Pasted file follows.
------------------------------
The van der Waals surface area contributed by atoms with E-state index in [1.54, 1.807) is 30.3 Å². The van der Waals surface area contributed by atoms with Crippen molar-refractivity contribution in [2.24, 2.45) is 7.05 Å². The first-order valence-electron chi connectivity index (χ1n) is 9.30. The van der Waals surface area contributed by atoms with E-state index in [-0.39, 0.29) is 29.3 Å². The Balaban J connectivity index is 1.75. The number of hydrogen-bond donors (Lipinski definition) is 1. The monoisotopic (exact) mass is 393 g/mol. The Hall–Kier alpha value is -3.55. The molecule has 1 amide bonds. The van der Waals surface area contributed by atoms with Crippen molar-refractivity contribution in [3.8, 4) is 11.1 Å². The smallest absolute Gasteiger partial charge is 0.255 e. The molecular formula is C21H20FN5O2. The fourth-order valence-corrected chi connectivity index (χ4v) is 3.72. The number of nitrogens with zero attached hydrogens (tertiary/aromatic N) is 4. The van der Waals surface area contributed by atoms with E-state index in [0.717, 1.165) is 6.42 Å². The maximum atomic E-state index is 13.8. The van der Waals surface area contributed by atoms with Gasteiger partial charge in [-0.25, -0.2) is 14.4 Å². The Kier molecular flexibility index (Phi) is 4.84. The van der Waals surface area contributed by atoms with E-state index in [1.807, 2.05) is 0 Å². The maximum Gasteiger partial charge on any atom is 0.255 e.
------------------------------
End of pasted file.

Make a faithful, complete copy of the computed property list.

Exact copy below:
The van der Waals surface area contributed by atoms with E-state index in [1.54, 1.807) is 30.3 Å². The van der Waals surface area contributed by atoms with Crippen molar-refractivity contribution in [2.24, 2.45) is 7.05 Å². The first-order valence-electron chi connectivity index (χ1n) is 9.30. The van der Waals surface area contributed by atoms with E-state index in [-0.39, 0.29) is 29.3 Å². The Balaban J connectivity index is 1.75. The number of hydrogen-bond donors (Lipinski definition) is 1. The monoisotopic (exact) mass is 393 g/mol. The Hall–Kier alpha value is -3.55. The molecule has 1 amide bonds. The van der Waals surface area contributed by atoms with Crippen molar-refractivity contribution in [3.8, 4) is 11.1 Å². The smallest absolute Gasteiger partial charge is 0.255 e. The molecular formula is C21H20FN5O2. The fourth-order valence-corrected chi connectivity index (χ4v) is 3.72. The number of nitrogens with zero attached hydrogens (tertiary/aromatic N) is 4. The van der Waals surface area contributed by atoms with E-state index in [0.717, 1.165) is 6.42 Å². The maximum atomic E-state index is 13.8. The van der Waals surface area contributed by atoms with Gasteiger partial charge in [-0.25, -0.2) is 14.4 Å². The Kier molecular flexibility index (Phi) is 4.84. The van der Waals surface area contributed by atoms with E-state index in [1.807, 2.05) is 0 Å². The maximum Gasteiger partial charge on any atom is 0.255 e.